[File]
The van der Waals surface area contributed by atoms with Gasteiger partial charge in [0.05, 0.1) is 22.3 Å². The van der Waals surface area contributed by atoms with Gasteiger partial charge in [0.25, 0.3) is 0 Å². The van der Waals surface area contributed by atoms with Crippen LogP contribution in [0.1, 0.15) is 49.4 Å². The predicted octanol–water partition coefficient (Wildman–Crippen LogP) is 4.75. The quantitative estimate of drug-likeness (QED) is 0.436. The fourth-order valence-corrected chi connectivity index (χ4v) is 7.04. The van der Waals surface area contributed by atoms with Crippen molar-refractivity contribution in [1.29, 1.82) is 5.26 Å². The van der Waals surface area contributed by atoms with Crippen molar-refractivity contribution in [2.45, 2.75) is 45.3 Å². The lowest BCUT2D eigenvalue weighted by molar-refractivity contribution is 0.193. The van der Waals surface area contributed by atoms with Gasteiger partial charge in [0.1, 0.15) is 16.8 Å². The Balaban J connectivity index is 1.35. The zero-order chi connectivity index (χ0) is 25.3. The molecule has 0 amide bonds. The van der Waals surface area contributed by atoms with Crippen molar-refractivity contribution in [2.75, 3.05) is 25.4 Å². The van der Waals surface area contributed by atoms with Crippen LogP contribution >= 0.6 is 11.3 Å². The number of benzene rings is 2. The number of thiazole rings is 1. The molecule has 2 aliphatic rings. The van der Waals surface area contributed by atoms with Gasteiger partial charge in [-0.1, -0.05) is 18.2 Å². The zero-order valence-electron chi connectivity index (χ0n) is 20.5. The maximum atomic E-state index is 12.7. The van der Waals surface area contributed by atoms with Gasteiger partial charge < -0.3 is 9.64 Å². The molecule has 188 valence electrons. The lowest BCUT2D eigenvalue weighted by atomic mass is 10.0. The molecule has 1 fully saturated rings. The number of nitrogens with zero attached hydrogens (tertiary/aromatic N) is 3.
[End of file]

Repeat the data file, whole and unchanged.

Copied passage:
The van der Waals surface area contributed by atoms with Gasteiger partial charge in [0.05, 0.1) is 22.3 Å². The van der Waals surface area contributed by atoms with Gasteiger partial charge in [0.25, 0.3) is 0 Å². The van der Waals surface area contributed by atoms with Crippen LogP contribution in [0.1, 0.15) is 49.4 Å². The predicted octanol–water partition coefficient (Wildman–Crippen LogP) is 4.75. The quantitative estimate of drug-likeness (QED) is 0.436. The fourth-order valence-corrected chi connectivity index (χ4v) is 7.04. The van der Waals surface area contributed by atoms with Crippen molar-refractivity contribution in [1.29, 1.82) is 5.26 Å². The van der Waals surface area contributed by atoms with Crippen molar-refractivity contribution in [2.45, 2.75) is 45.3 Å². The lowest BCUT2D eigenvalue weighted by molar-refractivity contribution is 0.193. The van der Waals surface area contributed by atoms with Gasteiger partial charge in [0.1, 0.15) is 16.8 Å². The Balaban J connectivity index is 1.35. The zero-order chi connectivity index (χ0) is 25.3. The molecule has 0 amide bonds. The van der Waals surface area contributed by atoms with Crippen molar-refractivity contribution in [2.75, 3.05) is 25.4 Å². The van der Waals surface area contributed by atoms with Crippen LogP contribution >= 0.6 is 11.3 Å². The number of benzene rings is 2. The number of thiazole rings is 1. The molecule has 2 aliphatic rings. The van der Waals surface area contributed by atoms with Gasteiger partial charge in [-0.1, -0.05) is 18.2 Å². The zero-order valence-electron chi connectivity index (χ0n) is 20.5. The maximum atomic E-state index is 12.7. The van der Waals surface area contributed by atoms with Gasteiger partial charge < -0.3 is 9.64 Å². The molecule has 188 valence electrons. The lowest BCUT2D eigenvalue weighted by atomic mass is 10.0. The molecule has 1 fully saturated rings. The number of nitrogens with zero attached hydrogens (tertiary/aromatic N) is 3.